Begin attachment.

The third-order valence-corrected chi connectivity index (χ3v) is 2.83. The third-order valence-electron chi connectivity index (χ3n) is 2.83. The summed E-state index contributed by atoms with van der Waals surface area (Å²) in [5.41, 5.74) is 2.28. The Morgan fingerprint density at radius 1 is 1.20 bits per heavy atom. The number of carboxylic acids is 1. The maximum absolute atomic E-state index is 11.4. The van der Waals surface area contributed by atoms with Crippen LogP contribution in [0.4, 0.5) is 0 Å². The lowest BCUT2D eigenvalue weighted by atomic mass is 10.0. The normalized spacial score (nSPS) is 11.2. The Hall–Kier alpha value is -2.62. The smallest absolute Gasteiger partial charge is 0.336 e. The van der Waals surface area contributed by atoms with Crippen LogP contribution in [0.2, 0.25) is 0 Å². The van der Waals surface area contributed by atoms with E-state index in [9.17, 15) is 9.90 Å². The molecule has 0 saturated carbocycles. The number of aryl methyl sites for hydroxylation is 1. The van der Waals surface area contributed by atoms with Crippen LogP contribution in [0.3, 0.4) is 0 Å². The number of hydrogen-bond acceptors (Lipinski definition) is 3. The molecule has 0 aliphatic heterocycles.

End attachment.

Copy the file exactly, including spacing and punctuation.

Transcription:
The third-order valence-corrected chi connectivity index (χ3v) is 2.83. The third-order valence-electron chi connectivity index (χ3n) is 2.83. The summed E-state index contributed by atoms with van der Waals surface area (Å²) in [5.41, 5.74) is 2.28. The Morgan fingerprint density at radius 1 is 1.20 bits per heavy atom. The number of carboxylic acids is 1. The maximum absolute atomic E-state index is 11.4. The van der Waals surface area contributed by atoms with Crippen LogP contribution in [0.4, 0.5) is 0 Å². The lowest BCUT2D eigenvalue weighted by atomic mass is 10.0. The normalized spacial score (nSPS) is 11.2. The Hall–Kier alpha value is -2.62. The smallest absolute Gasteiger partial charge is 0.336 e. The van der Waals surface area contributed by atoms with Crippen LogP contribution in [0.2, 0.25) is 0 Å². The van der Waals surface area contributed by atoms with E-state index in [9.17, 15) is 9.90 Å². The molecule has 0 saturated carbocycles. The number of aryl methyl sites for hydroxylation is 1. The van der Waals surface area contributed by atoms with Crippen LogP contribution in [0.3, 0.4) is 0 Å². The number of hydrogen-bond acceptors (Lipinski definition) is 3. The molecule has 0 aliphatic heterocycles.